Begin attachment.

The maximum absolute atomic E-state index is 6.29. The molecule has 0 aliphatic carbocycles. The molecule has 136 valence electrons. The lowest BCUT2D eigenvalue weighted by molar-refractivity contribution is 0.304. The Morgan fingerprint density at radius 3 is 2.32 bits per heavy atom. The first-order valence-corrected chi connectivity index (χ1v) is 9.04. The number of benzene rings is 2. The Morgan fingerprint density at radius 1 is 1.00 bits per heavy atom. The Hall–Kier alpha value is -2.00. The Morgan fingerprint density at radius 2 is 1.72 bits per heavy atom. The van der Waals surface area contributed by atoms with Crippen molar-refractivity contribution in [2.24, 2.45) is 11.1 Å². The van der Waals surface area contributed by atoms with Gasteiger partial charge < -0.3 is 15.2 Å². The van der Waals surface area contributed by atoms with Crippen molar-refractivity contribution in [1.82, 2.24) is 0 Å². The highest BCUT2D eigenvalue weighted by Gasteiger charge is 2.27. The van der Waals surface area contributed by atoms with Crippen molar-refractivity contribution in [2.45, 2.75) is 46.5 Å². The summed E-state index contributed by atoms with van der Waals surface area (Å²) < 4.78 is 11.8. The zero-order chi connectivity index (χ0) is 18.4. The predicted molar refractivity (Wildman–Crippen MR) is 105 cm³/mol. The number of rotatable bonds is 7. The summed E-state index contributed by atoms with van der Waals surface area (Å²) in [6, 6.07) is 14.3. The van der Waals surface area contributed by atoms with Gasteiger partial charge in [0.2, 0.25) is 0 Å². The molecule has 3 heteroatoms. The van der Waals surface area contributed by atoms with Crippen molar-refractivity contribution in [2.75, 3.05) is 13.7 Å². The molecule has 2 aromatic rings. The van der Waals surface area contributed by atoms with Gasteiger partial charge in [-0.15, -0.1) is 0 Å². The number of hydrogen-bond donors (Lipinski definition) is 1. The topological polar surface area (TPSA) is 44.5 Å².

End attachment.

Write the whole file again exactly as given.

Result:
The maximum absolute atomic E-state index is 6.29. The molecule has 0 aliphatic carbocycles. The molecule has 136 valence electrons. The lowest BCUT2D eigenvalue weighted by molar-refractivity contribution is 0.304. The Morgan fingerprint density at radius 3 is 2.32 bits per heavy atom. The first-order valence-corrected chi connectivity index (χ1v) is 9.04. The number of benzene rings is 2. The Morgan fingerprint density at radius 1 is 1.00 bits per heavy atom. The Hall–Kier alpha value is -2.00. The Morgan fingerprint density at radius 2 is 1.72 bits per heavy atom. The van der Waals surface area contributed by atoms with Crippen molar-refractivity contribution in [2.24, 2.45) is 11.1 Å². The van der Waals surface area contributed by atoms with Gasteiger partial charge < -0.3 is 15.2 Å². The van der Waals surface area contributed by atoms with Crippen molar-refractivity contribution in [1.82, 2.24) is 0 Å². The highest BCUT2D eigenvalue weighted by Gasteiger charge is 2.27. The van der Waals surface area contributed by atoms with Crippen molar-refractivity contribution in [2.45, 2.75) is 46.5 Å². The summed E-state index contributed by atoms with van der Waals surface area (Å²) < 4.78 is 11.8. The zero-order chi connectivity index (χ0) is 18.4. The predicted molar refractivity (Wildman–Crippen MR) is 105 cm³/mol. The number of rotatable bonds is 7. The summed E-state index contributed by atoms with van der Waals surface area (Å²) in [6, 6.07) is 14.3. The van der Waals surface area contributed by atoms with Gasteiger partial charge in [0.2, 0.25) is 0 Å². The molecule has 3 heteroatoms. The van der Waals surface area contributed by atoms with Crippen molar-refractivity contribution in [2.75, 3.05) is 13.7 Å². The molecule has 2 aromatic rings. The van der Waals surface area contributed by atoms with Gasteiger partial charge in [-0.15, -0.1) is 0 Å². The number of hydrogen-bond donors (Lipinski definition) is 1. The topological polar surface area (TPSA) is 44.5 Å².